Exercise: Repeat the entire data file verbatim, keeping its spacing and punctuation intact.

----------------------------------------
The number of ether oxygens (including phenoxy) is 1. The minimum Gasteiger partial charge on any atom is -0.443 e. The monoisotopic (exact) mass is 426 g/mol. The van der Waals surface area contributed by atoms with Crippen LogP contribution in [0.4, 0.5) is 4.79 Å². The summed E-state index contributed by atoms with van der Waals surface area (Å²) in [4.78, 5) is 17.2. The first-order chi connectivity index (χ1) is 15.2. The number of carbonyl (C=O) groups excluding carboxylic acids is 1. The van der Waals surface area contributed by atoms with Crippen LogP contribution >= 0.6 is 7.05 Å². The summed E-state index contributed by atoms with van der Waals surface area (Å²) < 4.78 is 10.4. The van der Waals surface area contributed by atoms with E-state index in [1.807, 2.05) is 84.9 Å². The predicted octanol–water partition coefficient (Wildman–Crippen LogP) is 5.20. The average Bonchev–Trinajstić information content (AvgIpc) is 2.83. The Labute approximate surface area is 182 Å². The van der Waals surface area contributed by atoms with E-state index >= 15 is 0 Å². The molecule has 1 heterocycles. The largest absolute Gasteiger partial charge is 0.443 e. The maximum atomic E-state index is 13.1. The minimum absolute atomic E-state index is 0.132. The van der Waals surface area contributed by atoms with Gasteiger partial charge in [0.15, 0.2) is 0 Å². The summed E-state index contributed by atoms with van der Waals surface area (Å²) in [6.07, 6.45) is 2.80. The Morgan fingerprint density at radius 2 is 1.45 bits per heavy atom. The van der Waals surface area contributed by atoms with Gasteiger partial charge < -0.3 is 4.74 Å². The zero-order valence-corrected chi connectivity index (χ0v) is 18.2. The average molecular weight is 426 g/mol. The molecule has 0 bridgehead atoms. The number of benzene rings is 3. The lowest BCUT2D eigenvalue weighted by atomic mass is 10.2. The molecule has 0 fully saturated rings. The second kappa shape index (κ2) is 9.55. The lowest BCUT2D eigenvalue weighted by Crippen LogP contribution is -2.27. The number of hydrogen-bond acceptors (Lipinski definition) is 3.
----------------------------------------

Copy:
The number of ether oxygens (including phenoxy) is 1. The minimum Gasteiger partial charge on any atom is -0.443 e. The monoisotopic (exact) mass is 426 g/mol. The van der Waals surface area contributed by atoms with Crippen LogP contribution in [0.4, 0.5) is 4.79 Å². The summed E-state index contributed by atoms with van der Waals surface area (Å²) in [4.78, 5) is 17.2. The first-order chi connectivity index (χ1) is 15.2. The number of carbonyl (C=O) groups excluding carboxylic acids is 1. The van der Waals surface area contributed by atoms with Crippen LogP contribution >= 0.6 is 7.05 Å². The summed E-state index contributed by atoms with van der Waals surface area (Å²) < 4.78 is 10.4. The van der Waals surface area contributed by atoms with E-state index in [1.807, 2.05) is 84.9 Å². The predicted octanol–water partition coefficient (Wildman–Crippen LogP) is 5.20. The average Bonchev–Trinajstić information content (AvgIpc) is 2.83. The Labute approximate surface area is 182 Å². The van der Waals surface area contributed by atoms with E-state index >= 15 is 0 Å². The molecule has 1 heterocycles. The largest absolute Gasteiger partial charge is 0.443 e. The maximum atomic E-state index is 13.1. The minimum absolute atomic E-state index is 0.132. The van der Waals surface area contributed by atoms with Gasteiger partial charge in [0.15, 0.2) is 0 Å². The summed E-state index contributed by atoms with van der Waals surface area (Å²) in [6.07, 6.45) is 2.80. The Morgan fingerprint density at radius 2 is 1.45 bits per heavy atom. The van der Waals surface area contributed by atoms with Gasteiger partial charge < -0.3 is 4.74 Å². The zero-order valence-corrected chi connectivity index (χ0v) is 18.2. The average molecular weight is 426 g/mol. The molecule has 0 bridgehead atoms. The number of benzene rings is 3. The lowest BCUT2D eigenvalue weighted by atomic mass is 10.2. The molecule has 0 fully saturated rings. The second kappa shape index (κ2) is 9.55. The lowest BCUT2D eigenvalue weighted by Crippen LogP contribution is -2.27. The number of hydrogen-bond acceptors (Lipinski definition) is 3.